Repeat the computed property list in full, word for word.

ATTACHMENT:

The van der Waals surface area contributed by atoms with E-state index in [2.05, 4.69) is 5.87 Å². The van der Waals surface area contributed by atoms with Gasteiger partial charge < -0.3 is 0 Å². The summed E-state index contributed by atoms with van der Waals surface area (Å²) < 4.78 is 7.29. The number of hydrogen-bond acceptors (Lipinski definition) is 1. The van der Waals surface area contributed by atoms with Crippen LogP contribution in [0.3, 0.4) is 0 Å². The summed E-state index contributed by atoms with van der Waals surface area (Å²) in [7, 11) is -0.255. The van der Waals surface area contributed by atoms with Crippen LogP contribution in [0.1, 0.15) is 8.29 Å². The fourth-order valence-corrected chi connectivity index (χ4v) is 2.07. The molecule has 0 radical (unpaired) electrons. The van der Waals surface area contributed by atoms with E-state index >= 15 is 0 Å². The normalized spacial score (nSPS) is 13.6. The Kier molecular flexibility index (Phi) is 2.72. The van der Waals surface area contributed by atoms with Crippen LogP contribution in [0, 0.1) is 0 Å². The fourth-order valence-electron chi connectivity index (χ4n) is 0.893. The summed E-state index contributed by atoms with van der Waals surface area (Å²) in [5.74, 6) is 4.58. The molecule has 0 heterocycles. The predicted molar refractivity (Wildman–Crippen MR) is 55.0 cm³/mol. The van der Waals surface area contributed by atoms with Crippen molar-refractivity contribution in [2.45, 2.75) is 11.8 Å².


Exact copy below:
The van der Waals surface area contributed by atoms with E-state index in [2.05, 4.69) is 5.87 Å². The van der Waals surface area contributed by atoms with Gasteiger partial charge < -0.3 is 0 Å². The summed E-state index contributed by atoms with van der Waals surface area (Å²) < 4.78 is 7.29. The number of hydrogen-bond acceptors (Lipinski definition) is 1. The van der Waals surface area contributed by atoms with Crippen LogP contribution in [0.3, 0.4) is 0 Å². The summed E-state index contributed by atoms with van der Waals surface area (Å²) in [7, 11) is -0.255. The van der Waals surface area contributed by atoms with Crippen LogP contribution in [0.1, 0.15) is 8.29 Å². The fourth-order valence-corrected chi connectivity index (χ4v) is 2.07. The molecule has 0 radical (unpaired) electrons. The van der Waals surface area contributed by atoms with E-state index >= 15 is 0 Å². The normalized spacial score (nSPS) is 13.6. The Kier molecular flexibility index (Phi) is 2.72. The van der Waals surface area contributed by atoms with Crippen LogP contribution in [0, 0.1) is 0 Å². The fourth-order valence-electron chi connectivity index (χ4n) is 0.893. The summed E-state index contributed by atoms with van der Waals surface area (Å²) in [5.74, 6) is 4.58. The molecule has 0 heterocycles. The predicted molar refractivity (Wildman–Crippen MR) is 55.0 cm³/mol. The van der Waals surface area contributed by atoms with Crippen molar-refractivity contribution in [2.45, 2.75) is 11.8 Å².